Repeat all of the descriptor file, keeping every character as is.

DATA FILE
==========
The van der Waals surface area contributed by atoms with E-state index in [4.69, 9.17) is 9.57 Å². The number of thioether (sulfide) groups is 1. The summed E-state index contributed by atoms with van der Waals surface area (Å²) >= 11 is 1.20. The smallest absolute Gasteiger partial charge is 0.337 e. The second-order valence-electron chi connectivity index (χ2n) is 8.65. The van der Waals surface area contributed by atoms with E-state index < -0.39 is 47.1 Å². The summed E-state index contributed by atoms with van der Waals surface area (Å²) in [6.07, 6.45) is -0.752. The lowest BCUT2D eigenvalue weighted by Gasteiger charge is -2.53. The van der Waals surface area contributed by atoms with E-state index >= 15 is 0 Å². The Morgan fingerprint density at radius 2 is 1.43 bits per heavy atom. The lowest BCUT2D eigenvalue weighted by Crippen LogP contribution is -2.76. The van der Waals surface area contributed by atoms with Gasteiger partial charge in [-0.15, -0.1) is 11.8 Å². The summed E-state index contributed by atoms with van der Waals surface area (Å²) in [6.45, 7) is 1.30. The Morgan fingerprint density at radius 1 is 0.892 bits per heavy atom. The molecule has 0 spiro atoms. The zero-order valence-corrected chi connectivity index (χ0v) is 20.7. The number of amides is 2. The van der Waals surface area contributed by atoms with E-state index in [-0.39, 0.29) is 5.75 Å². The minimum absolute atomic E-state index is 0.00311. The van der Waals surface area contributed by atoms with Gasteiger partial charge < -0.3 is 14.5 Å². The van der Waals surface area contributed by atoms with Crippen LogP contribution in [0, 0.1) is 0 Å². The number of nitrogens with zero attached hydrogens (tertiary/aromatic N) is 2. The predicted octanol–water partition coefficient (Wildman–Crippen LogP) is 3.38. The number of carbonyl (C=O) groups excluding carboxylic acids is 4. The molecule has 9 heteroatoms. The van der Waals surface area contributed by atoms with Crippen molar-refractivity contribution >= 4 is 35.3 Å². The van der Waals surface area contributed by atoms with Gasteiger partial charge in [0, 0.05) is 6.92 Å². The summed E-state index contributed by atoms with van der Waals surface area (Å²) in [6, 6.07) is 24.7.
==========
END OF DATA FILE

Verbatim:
The van der Waals surface area contributed by atoms with E-state index in [4.69, 9.17) is 9.57 Å². The number of thioether (sulfide) groups is 1. The summed E-state index contributed by atoms with van der Waals surface area (Å²) >= 11 is 1.20. The smallest absolute Gasteiger partial charge is 0.337 e. The second-order valence-electron chi connectivity index (χ2n) is 8.65. The van der Waals surface area contributed by atoms with E-state index < -0.39 is 47.1 Å². The summed E-state index contributed by atoms with van der Waals surface area (Å²) in [6.07, 6.45) is -0.752. The lowest BCUT2D eigenvalue weighted by Gasteiger charge is -2.53. The van der Waals surface area contributed by atoms with E-state index >= 15 is 0 Å². The Morgan fingerprint density at radius 2 is 1.43 bits per heavy atom. The lowest BCUT2D eigenvalue weighted by Crippen LogP contribution is -2.76. The van der Waals surface area contributed by atoms with Gasteiger partial charge in [-0.15, -0.1) is 11.8 Å². The summed E-state index contributed by atoms with van der Waals surface area (Å²) in [6.45, 7) is 1.30. The Morgan fingerprint density at radius 1 is 0.892 bits per heavy atom. The molecule has 0 spiro atoms. The zero-order valence-corrected chi connectivity index (χ0v) is 20.7. The number of amides is 2. The van der Waals surface area contributed by atoms with E-state index in [-0.39, 0.29) is 5.75 Å². The minimum absolute atomic E-state index is 0.00311. The van der Waals surface area contributed by atoms with Gasteiger partial charge < -0.3 is 14.5 Å². The van der Waals surface area contributed by atoms with Crippen LogP contribution in [0, 0.1) is 0 Å². The number of nitrogens with zero attached hydrogens (tertiary/aromatic N) is 2. The predicted octanol–water partition coefficient (Wildman–Crippen LogP) is 3.38. The number of carbonyl (C=O) groups excluding carboxylic acids is 4. The molecule has 9 heteroatoms. The van der Waals surface area contributed by atoms with Crippen molar-refractivity contribution >= 4 is 35.3 Å². The van der Waals surface area contributed by atoms with Gasteiger partial charge in [0, 0.05) is 6.92 Å². The summed E-state index contributed by atoms with van der Waals surface area (Å²) in [6, 6.07) is 24.7.